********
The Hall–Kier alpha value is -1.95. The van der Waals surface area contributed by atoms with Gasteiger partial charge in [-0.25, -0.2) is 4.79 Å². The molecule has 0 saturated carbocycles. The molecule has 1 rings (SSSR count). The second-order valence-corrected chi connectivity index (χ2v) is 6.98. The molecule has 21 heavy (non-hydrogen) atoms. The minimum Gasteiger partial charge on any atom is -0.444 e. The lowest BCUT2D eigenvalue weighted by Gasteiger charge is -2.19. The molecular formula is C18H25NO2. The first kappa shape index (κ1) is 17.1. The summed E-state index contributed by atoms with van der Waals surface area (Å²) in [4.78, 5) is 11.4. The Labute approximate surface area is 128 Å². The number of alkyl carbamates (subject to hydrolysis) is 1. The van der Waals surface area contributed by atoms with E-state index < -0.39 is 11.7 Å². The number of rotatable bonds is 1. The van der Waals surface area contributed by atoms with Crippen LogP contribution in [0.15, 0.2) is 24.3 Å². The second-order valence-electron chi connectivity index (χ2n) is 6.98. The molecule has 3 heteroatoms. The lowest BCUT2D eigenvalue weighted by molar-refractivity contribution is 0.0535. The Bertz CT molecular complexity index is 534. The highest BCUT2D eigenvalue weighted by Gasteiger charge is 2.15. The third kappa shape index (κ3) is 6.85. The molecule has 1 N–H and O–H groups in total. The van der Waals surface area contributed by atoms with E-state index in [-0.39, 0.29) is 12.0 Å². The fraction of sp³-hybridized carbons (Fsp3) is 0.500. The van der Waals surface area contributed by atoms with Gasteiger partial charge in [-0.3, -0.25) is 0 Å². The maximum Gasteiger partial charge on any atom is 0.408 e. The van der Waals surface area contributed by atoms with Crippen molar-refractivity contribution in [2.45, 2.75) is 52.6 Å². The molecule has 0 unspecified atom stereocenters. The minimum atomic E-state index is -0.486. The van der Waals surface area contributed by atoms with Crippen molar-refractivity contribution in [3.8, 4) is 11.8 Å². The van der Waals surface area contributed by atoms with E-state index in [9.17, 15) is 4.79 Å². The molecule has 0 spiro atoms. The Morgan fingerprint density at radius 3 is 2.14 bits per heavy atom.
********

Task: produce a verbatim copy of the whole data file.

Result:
The Hall–Kier alpha value is -1.95. The van der Waals surface area contributed by atoms with Gasteiger partial charge in [-0.25, -0.2) is 4.79 Å². The molecule has 0 saturated carbocycles. The molecule has 1 rings (SSSR count). The second-order valence-corrected chi connectivity index (χ2v) is 6.98. The molecule has 21 heavy (non-hydrogen) atoms. The minimum Gasteiger partial charge on any atom is -0.444 e. The lowest BCUT2D eigenvalue weighted by Gasteiger charge is -2.19. The molecular formula is C18H25NO2. The first kappa shape index (κ1) is 17.1. The summed E-state index contributed by atoms with van der Waals surface area (Å²) in [4.78, 5) is 11.4. The Labute approximate surface area is 128 Å². The number of alkyl carbamates (subject to hydrolysis) is 1. The van der Waals surface area contributed by atoms with E-state index < -0.39 is 11.7 Å². The number of rotatable bonds is 1. The van der Waals surface area contributed by atoms with Crippen LogP contribution in [0.15, 0.2) is 24.3 Å². The second-order valence-electron chi connectivity index (χ2n) is 6.98. The molecule has 3 heteroatoms. The lowest BCUT2D eigenvalue weighted by molar-refractivity contribution is 0.0535. The Bertz CT molecular complexity index is 534. The highest BCUT2D eigenvalue weighted by Gasteiger charge is 2.15. The third kappa shape index (κ3) is 6.85. The molecule has 1 N–H and O–H groups in total. The van der Waals surface area contributed by atoms with E-state index in [-0.39, 0.29) is 12.0 Å². The fraction of sp³-hybridized carbons (Fsp3) is 0.500. The van der Waals surface area contributed by atoms with Gasteiger partial charge in [-0.3, -0.25) is 0 Å². The maximum Gasteiger partial charge on any atom is 0.408 e. The van der Waals surface area contributed by atoms with Crippen molar-refractivity contribution in [2.45, 2.75) is 52.6 Å². The molecule has 0 unspecified atom stereocenters. The minimum atomic E-state index is -0.486. The van der Waals surface area contributed by atoms with Crippen molar-refractivity contribution in [3.8, 4) is 11.8 Å². The van der Waals surface area contributed by atoms with E-state index in [9.17, 15) is 4.79 Å². The molecule has 0 spiro atoms. The Morgan fingerprint density at radius 3 is 2.14 bits per heavy atom.